In the cold light of day the two plaforms are like chalk and cheese, but are similar at the same time. While some users find using the LP after several years of MSP usage quite easy, your average everyday user with the same or similar usage time under his/her belt does not. Office type workers who do little more than email handling or document reading, editing and writing would not notice any difference between the two platforms as they never have the need to go deeper than surface level to do their work. They may notice the GUI looks different and the application used looks different, but with the menu system setup so the names of applications are more intuative, by that I mean more MSP-like, it would be work as normal.
So, that said. What about license costs? There is no comparable license type. One never buys an MSP, one buys a license to use it then if you need support they charge you more for it. An LP system can cost as much as nothing. Yes, really. One can download an LP, install it, use it forever and never pay anybody a single penny for using it. Where they often make money is in support of their operating system but even this can be negligible when compared to an MSP license. LP's like Redhat or SuSE make their monies in this fashion. But, by using someone like me these support costs can be minimal.
When asked to do so, and the number of those asking is growing all the time, I find out what the customer expects from an LP system, then what they want to do, then what programs they currently use to determine if a like for like, insomuch as they provide the same functions, alternative exists and if not a similar one exists, if neither are available then a suitable alternative that while not being an exact match the functions offered are the similar. This many involve several smaller programs that are bound together via scripts to function as one, is found. Once these areas are defined then I explain what I think is the best course of action for a given customer is. These processes can take several meetings, sit down and face to face or via telephone or even email, to be decided but the last one is when I offer my choice of solutions and if possible a live demonstration is performed during which a hands-on experience is offered. This, however, is not always possible. If it is not possible to offer this hands-on demonstration then I talk them through it. Sometimes with slides sometimes not. Each and every discussion is different and each tailored to that user or business.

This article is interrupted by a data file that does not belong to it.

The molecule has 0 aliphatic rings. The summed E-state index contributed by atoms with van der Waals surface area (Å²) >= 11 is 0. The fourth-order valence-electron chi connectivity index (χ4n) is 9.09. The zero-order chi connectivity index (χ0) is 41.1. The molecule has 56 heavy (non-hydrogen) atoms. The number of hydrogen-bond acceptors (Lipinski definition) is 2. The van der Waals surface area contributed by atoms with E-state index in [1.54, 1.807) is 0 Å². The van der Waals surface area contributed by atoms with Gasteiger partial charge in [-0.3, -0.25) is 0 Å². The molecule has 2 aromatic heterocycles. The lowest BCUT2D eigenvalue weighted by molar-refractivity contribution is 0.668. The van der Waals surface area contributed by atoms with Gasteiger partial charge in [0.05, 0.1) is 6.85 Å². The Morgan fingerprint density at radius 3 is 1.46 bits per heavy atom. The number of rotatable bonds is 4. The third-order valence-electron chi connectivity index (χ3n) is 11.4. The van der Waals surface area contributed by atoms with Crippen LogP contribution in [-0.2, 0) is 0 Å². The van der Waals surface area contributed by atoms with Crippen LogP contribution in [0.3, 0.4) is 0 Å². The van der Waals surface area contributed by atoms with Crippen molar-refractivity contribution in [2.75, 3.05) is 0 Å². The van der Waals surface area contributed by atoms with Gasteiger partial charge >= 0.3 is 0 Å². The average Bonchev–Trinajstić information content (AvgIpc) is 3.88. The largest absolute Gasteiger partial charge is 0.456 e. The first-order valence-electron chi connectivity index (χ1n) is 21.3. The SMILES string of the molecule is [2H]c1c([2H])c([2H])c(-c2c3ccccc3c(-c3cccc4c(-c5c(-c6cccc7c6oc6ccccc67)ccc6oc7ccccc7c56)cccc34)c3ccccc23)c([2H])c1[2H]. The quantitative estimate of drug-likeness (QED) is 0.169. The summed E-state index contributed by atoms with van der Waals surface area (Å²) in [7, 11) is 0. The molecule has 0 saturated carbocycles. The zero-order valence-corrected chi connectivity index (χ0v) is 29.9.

The basic way I install an LP system is as follows.
I use a couple of setup CD's that I use for installation. Why CD's? Well, there are many systems out there that do not have a DVD drive. By using CD's I can install to systems with either a DVD or CD. But, if I had setup DVD's then I would be limiting myself to those systems with a DVD drive only. One auto installs the base system to the first hard drive it finds. Be it an IDE one or a SATA one with the IDE one having presedence. Once that is installed and working, and the customer has indicated exactly what he or she wants to allow his or her system to function within their environment then the other CD's are brought into play. Once this process is complete a period of familiarisations follows.
And in this short space that is about as much as can be said. A mere scratching of the surface. I will be filing this under several labels but if your interest has been peeked then the one to watch out for is Linux. Any further posts with the same intent will also be filed under Linux. My aim is to provide a series of loosely knitted posts with the same underlaying theme. I.E. Getting you to see an LP for what it is and how by replacing the current MSP you can save lots of money without removing your productiveness.
Oh and these posts will be trumpeting my own business :-) Why not eh?